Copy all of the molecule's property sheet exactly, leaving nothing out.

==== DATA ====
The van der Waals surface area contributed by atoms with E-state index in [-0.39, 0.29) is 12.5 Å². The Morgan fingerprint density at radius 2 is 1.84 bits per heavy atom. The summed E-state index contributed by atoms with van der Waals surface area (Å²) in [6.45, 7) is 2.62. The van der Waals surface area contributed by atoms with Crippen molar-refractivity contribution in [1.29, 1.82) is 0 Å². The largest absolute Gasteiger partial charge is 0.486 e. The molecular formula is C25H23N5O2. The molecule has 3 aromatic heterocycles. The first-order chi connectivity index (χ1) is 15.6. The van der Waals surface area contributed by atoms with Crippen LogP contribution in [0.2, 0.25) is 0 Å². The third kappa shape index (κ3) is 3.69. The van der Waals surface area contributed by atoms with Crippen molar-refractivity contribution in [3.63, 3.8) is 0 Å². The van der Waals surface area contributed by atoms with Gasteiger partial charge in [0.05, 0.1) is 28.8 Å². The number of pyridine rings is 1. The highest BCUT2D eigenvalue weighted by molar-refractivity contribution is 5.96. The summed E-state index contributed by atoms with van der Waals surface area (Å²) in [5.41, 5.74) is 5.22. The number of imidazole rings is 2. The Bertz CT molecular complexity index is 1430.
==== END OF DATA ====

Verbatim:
The van der Waals surface area contributed by atoms with E-state index in [-0.39, 0.29) is 12.5 Å². The Morgan fingerprint density at radius 2 is 1.84 bits per heavy atom. The summed E-state index contributed by atoms with van der Waals surface area (Å²) in [6.45, 7) is 2.62. The van der Waals surface area contributed by atoms with Crippen molar-refractivity contribution in [1.29, 1.82) is 0 Å². The largest absolute Gasteiger partial charge is 0.486 e. The molecular formula is C25H23N5O2. The molecule has 3 aromatic heterocycles. The first-order chi connectivity index (χ1) is 15.6. The van der Waals surface area contributed by atoms with Crippen LogP contribution in [0.2, 0.25) is 0 Å². The third kappa shape index (κ3) is 3.69. The van der Waals surface area contributed by atoms with Crippen molar-refractivity contribution in [3.63, 3.8) is 0 Å². The van der Waals surface area contributed by atoms with Gasteiger partial charge in [0.05, 0.1) is 28.8 Å². The number of pyridine rings is 1. The highest BCUT2D eigenvalue weighted by molar-refractivity contribution is 5.96. The summed E-state index contributed by atoms with van der Waals surface area (Å²) in [5.41, 5.74) is 5.22. The number of imidazole rings is 2. The Bertz CT molecular complexity index is 1430.